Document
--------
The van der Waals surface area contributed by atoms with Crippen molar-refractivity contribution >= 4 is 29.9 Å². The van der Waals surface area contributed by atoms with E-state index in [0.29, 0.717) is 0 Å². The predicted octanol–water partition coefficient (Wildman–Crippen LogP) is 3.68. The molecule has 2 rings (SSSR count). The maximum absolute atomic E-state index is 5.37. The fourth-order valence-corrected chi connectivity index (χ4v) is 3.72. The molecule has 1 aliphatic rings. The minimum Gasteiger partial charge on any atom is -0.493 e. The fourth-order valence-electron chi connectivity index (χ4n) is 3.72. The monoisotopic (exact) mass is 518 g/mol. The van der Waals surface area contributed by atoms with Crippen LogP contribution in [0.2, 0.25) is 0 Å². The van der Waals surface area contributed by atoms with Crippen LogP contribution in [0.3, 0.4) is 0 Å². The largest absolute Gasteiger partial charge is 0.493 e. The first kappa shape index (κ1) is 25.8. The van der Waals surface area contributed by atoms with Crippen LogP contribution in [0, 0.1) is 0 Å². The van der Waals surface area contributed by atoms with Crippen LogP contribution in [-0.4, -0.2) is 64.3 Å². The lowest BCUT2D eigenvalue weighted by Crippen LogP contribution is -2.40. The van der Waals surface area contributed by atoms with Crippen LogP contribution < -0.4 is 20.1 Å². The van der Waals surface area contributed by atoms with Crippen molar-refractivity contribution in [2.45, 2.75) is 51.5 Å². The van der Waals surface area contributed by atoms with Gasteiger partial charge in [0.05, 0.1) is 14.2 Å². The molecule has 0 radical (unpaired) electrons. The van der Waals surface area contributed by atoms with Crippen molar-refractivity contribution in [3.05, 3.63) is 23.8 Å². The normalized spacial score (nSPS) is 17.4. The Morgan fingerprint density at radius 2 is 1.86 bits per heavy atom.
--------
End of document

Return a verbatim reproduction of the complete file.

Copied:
The van der Waals surface area contributed by atoms with Crippen molar-refractivity contribution >= 4 is 29.9 Å². The van der Waals surface area contributed by atoms with E-state index in [0.29, 0.717) is 0 Å². The predicted octanol–water partition coefficient (Wildman–Crippen LogP) is 3.68. The molecule has 2 rings (SSSR count). The maximum absolute atomic E-state index is 5.37. The fourth-order valence-corrected chi connectivity index (χ4v) is 3.72. The molecule has 1 aliphatic rings. The minimum Gasteiger partial charge on any atom is -0.493 e. The fourth-order valence-electron chi connectivity index (χ4n) is 3.72. The monoisotopic (exact) mass is 518 g/mol. The van der Waals surface area contributed by atoms with Crippen LogP contribution in [0.2, 0.25) is 0 Å². The van der Waals surface area contributed by atoms with Crippen LogP contribution in [0.3, 0.4) is 0 Å². The largest absolute Gasteiger partial charge is 0.493 e. The first kappa shape index (κ1) is 25.8. The van der Waals surface area contributed by atoms with Crippen LogP contribution in [0, 0.1) is 0 Å². The van der Waals surface area contributed by atoms with Crippen LogP contribution in [-0.4, -0.2) is 64.3 Å². The lowest BCUT2D eigenvalue weighted by Crippen LogP contribution is -2.40. The van der Waals surface area contributed by atoms with Crippen LogP contribution < -0.4 is 20.1 Å². The van der Waals surface area contributed by atoms with Crippen molar-refractivity contribution in [2.45, 2.75) is 51.5 Å². The van der Waals surface area contributed by atoms with Gasteiger partial charge in [0.05, 0.1) is 14.2 Å². The molecule has 0 radical (unpaired) electrons. The van der Waals surface area contributed by atoms with Crippen molar-refractivity contribution in [3.05, 3.63) is 23.8 Å². The normalized spacial score (nSPS) is 17.4. The Morgan fingerprint density at radius 2 is 1.86 bits per heavy atom.